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Did you know that over 90% of all Americans have pesticide residues in their bodies? How do we know this? From studies and from the Centers for Disease Control and Prevention (CDC) which does biomonitoring of large groups of Americans in order to measure pesticides (and other toxic environmental chemicals) in their bodies. Biomonitoring tells us the "body burden" of toxic chemicals, usually by measuring them in our blood and urine, but also in hair, breast milk and meconium (an infant's first feces gives a measure of prenatal exposure to pesticides). Biomonitoring studies have detected hundreds of different chemicals (including many pesticides) in people, and shown that every single person has a mixture of many contaminants in their body.

The bad news is that we don't really know what all these chronic low level mixtures of pesticides are doing to us. Studies are finding health problems (e.g. various cancers, endocrine disruption, neurological and reproductive problems, even semen quality) with pesticide exposures - especially during pregnancy (the developing fetus), and during childhood. We're talking about pesticide exposures of ordinary people, living ordinary lives, in cities, suburbs, and rural areas.

How do pesticides get into us? Pesticides get into us from inhalation, through the skin, and through ingestion (foods, water). Studies find that conventionally grown fruits and vegetables are good ways to ingest pesticides, and with more of these foods eaten, the higher the pesticide residue levels in the body. Unfortunately, as more and more pesticides such as fungicides, glyphosate and 2,4-D are used on crops, our exposures and levels of these pesticides in our bodies are increasing.

When our homes, our gardens, and lawns are treated with pesticides, we also get exposed to pesticides. We track them from the outside, and children (and pets) play in them on treated lawns. We are exposed to pesticide "drift" from neighboring properties. Pesticides used inside the house stay in the house dust (they don't break down easily in homes). Pesticides are even found in rain and fog. Scary, isn't it?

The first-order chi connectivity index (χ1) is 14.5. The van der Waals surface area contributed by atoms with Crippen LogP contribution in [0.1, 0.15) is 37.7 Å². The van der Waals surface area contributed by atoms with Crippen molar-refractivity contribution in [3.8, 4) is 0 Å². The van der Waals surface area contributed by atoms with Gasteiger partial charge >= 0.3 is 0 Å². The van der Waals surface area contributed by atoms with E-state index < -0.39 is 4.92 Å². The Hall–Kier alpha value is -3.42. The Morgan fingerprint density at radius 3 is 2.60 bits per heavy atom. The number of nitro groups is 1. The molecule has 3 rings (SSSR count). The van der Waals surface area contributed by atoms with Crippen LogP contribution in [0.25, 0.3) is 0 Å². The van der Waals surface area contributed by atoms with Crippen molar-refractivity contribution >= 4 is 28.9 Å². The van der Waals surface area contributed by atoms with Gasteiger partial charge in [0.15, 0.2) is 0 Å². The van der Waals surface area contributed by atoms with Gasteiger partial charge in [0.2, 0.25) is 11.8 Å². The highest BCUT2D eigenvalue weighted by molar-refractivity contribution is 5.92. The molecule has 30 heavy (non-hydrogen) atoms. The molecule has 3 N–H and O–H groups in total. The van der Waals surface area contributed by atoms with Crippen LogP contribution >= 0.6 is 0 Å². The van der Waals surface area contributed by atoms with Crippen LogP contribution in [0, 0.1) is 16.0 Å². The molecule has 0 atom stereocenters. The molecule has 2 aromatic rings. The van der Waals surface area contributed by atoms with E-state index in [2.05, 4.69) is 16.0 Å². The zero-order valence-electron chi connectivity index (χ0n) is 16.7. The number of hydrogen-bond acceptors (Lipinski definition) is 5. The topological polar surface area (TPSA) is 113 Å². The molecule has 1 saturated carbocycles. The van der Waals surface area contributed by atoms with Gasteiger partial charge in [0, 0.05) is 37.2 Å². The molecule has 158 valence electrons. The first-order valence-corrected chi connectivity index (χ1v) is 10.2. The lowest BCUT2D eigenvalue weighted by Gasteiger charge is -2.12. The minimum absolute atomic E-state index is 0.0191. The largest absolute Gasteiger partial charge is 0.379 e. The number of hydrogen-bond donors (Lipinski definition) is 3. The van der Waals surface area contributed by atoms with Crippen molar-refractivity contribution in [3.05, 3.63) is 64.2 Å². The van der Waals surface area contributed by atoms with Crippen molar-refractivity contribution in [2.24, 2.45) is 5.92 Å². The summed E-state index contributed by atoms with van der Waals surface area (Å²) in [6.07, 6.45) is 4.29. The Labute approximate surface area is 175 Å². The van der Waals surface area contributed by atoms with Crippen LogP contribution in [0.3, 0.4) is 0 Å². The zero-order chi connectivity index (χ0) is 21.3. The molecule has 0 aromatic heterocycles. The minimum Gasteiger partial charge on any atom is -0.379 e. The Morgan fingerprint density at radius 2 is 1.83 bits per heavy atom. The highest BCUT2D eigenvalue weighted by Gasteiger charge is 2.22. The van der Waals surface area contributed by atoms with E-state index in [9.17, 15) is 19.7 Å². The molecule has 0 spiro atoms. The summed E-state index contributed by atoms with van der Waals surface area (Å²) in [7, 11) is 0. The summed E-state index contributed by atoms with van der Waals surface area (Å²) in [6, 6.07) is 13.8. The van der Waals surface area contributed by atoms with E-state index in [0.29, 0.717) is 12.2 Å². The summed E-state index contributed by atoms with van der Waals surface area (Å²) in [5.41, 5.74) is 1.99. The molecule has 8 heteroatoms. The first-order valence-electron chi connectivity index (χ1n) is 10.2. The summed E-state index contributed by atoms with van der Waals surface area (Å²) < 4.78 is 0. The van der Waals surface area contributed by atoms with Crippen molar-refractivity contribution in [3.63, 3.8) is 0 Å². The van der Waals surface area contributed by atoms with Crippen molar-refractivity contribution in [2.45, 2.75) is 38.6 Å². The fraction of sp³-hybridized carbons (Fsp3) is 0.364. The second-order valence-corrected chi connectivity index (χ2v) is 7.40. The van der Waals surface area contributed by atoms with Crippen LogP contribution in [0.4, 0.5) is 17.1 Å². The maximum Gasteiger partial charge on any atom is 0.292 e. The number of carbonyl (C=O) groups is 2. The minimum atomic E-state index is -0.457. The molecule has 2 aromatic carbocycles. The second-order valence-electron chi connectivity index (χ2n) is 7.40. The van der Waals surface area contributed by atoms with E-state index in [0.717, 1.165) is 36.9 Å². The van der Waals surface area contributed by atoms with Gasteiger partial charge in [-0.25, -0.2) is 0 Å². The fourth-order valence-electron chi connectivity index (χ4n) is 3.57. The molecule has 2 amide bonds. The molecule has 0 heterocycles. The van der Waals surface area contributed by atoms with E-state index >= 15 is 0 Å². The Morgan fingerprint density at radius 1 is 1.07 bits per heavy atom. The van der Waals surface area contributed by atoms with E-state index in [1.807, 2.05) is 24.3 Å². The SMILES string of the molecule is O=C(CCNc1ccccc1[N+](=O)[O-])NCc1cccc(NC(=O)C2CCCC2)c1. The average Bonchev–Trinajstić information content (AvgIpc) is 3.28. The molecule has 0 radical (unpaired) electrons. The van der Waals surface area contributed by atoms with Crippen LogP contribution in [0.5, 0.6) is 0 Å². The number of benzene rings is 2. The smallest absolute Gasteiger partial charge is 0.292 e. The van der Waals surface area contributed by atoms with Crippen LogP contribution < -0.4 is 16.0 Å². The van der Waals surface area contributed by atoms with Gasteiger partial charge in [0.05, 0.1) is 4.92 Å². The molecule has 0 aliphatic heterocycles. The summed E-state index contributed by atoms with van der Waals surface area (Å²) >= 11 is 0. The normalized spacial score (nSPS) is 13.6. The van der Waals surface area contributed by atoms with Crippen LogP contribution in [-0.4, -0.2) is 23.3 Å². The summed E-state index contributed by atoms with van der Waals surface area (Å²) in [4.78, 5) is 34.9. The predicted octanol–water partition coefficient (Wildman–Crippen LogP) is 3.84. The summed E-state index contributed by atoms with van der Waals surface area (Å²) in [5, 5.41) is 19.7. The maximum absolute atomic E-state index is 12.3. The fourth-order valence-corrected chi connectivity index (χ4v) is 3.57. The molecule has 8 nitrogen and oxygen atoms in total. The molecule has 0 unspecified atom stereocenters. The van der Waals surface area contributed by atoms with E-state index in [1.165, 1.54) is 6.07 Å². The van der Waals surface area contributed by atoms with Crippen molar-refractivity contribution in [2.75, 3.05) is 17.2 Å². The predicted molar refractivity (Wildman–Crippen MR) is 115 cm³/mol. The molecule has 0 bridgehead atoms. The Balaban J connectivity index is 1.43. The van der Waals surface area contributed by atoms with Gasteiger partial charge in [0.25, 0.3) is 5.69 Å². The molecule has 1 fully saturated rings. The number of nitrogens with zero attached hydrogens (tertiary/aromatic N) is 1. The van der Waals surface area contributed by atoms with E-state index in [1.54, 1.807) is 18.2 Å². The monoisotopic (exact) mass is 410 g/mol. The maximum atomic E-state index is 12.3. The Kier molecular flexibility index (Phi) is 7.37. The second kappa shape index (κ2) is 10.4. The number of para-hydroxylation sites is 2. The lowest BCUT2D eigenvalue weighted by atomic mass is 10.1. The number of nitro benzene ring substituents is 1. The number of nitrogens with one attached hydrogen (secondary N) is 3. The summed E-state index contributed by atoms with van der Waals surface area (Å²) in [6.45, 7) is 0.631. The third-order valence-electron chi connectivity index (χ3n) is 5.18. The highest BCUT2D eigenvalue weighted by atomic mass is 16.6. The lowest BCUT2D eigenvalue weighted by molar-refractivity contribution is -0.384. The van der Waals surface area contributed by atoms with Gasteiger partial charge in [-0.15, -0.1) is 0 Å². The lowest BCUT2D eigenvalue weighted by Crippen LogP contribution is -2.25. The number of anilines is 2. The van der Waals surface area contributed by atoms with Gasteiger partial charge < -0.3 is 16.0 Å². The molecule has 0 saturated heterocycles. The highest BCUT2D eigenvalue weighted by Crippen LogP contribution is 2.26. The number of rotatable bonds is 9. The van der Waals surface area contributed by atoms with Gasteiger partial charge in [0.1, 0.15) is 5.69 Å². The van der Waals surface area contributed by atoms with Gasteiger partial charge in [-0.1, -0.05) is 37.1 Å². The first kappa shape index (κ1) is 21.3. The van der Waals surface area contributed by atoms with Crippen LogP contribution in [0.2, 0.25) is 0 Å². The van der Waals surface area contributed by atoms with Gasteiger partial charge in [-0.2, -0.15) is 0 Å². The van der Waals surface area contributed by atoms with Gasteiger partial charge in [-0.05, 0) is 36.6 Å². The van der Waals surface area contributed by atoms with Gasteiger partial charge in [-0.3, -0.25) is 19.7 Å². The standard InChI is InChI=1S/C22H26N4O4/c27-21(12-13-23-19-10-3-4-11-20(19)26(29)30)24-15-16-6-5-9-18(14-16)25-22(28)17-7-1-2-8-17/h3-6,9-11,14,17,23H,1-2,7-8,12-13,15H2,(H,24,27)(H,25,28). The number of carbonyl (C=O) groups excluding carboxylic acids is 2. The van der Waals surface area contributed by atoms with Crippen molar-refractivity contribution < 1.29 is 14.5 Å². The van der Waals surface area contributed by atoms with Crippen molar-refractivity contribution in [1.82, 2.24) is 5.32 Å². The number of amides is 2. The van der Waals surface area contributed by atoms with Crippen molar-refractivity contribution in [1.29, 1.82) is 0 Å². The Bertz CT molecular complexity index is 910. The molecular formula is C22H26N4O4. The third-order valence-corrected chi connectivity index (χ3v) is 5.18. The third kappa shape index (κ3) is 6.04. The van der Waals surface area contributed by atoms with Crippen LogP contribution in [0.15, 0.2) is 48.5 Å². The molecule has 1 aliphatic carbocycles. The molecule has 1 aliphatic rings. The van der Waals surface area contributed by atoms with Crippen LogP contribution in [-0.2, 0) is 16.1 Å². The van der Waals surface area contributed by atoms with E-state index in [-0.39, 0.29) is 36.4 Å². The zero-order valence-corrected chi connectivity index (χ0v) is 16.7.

Can we lower the levels of pesticides in our bodies? Absolutely yes. Eat as many organic foods as possible - the levels of pesticide residues in the body (as measured in the blood and urine) will go down rapidly. Study after study shows this. A study even found an association with eating organic foods and a lower cancer rateDon't use pesticides on lawns. Think of weeds as "native grasses" and clover as beneficial. When dealing with indoor pest problems, use least-toxic Integrated Pest Management.

A nice discussion of this is in a recent article by journalist Liza Gross. Excerpts from The Nation: More Than 90 Percent of Americans Have Pesticides or Their Byproducts in Their Bodies

...continue reading "Almost All Americans Have Pesticide Residues In Their Bodies"

Study after study is finding that having pets in early childhood or living on a farm with lots of exposure to animals is associated with a lower incidence of allergies. Pets with all their "germs" (bacteria and other microbes) appear to have beneficial effects on children's developing immune systems. One study from the Univ. of Gothenburg (in Sweden) actually found that the more pets a child lives with in the first year of life, the lower the incidence of later allergies in children. The results were dose-dependent - with each additional pet, the incidence of allergies is a little lower.

The numbers are amazing - allergies decreased from 49% in those with no pets to zero in those with five or more pets. The researchers suggest that there is  a “mini-farm” effect, with exposure to a number of cats and dogs protecting against all allergy development (animal, food, and pollen allergies). What an about face in medical views in a few decades! It used to be viewed that if you wanted to prevent allergies in children, then avoid pets such as dogs and cats. Hah!

From Medical Xpress: Pet-keeping in early life reduces the risk of allergy in a dose-dependent fashion

A team of researchers at the University of Gothenburg has found that when infants live with pets, they grow up to have fewer allergies and other diseases. In their paper published on the open access site PLOS ONE, the group describes their study of datasets that held information on children's health and whether they had lived with pets as infants, and what they found.  ...continue reading "Exposure to Pets in Infancy Reduces the Risk of Allergies"